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Automotive design, just like the latest fashion, can be a fickle affair. Automakers have a fine design line to straddle with new products, between bold and bland. Keep too conservative, and buyers may dismiss a new vehicle, however great, as too boring; but go a little too outside the norm, and it sure will be the talk of the town but it might not be the success it was hoped to be.
The latter is the story behind the current-generation Quest minivan. When it was being planned, market research had shown that buyers were looking for a minivan with edgier styling — inside and out — and Nissan rose to the occasion with a design that broke away from the cookie-cutter ideal of what a minivan should be.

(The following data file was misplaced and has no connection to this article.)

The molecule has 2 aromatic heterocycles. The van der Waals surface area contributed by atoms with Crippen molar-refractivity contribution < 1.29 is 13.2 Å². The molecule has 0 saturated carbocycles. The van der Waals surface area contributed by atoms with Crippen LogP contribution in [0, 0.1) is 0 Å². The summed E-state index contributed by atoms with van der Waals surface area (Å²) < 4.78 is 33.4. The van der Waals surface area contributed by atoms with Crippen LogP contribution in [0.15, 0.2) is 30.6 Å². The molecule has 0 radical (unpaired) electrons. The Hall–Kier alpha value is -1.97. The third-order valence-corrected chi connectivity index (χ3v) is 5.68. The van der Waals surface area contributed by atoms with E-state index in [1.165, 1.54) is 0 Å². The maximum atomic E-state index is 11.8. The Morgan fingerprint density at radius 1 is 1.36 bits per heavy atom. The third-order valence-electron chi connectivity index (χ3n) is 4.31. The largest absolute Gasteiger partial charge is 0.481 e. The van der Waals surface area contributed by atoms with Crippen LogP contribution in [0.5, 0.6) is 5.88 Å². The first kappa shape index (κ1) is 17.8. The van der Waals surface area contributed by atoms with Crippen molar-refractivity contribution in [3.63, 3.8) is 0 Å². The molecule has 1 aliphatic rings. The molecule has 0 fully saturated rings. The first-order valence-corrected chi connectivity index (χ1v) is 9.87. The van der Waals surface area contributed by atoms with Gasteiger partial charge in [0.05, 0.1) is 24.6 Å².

The result, introduced in summer of 2003 as a 2004 model, wasn’t really that far out from the mainstream, but for minivan shoppers the heart of the market is more function-over-form, brawn-over-beauty. To put it another way, the terms ‘fashionista’ and ‘minivan buyer’ are almost oxymoronic. The Quest was rather widely criticized for its instrument panel design, which sacrificed some ergonomic common sense for fashion and futurism, and for its perceived quality (although JD Power and Associated did name the Mississippi-assembled Quest the most-improved model in the firm’s 2005 Initial Quality Survey). On the other hand, the Quest has almost unanimously been complemented on its carlike performance and sporty driving dynamics, so there was little that needed to be changed beneath the surface.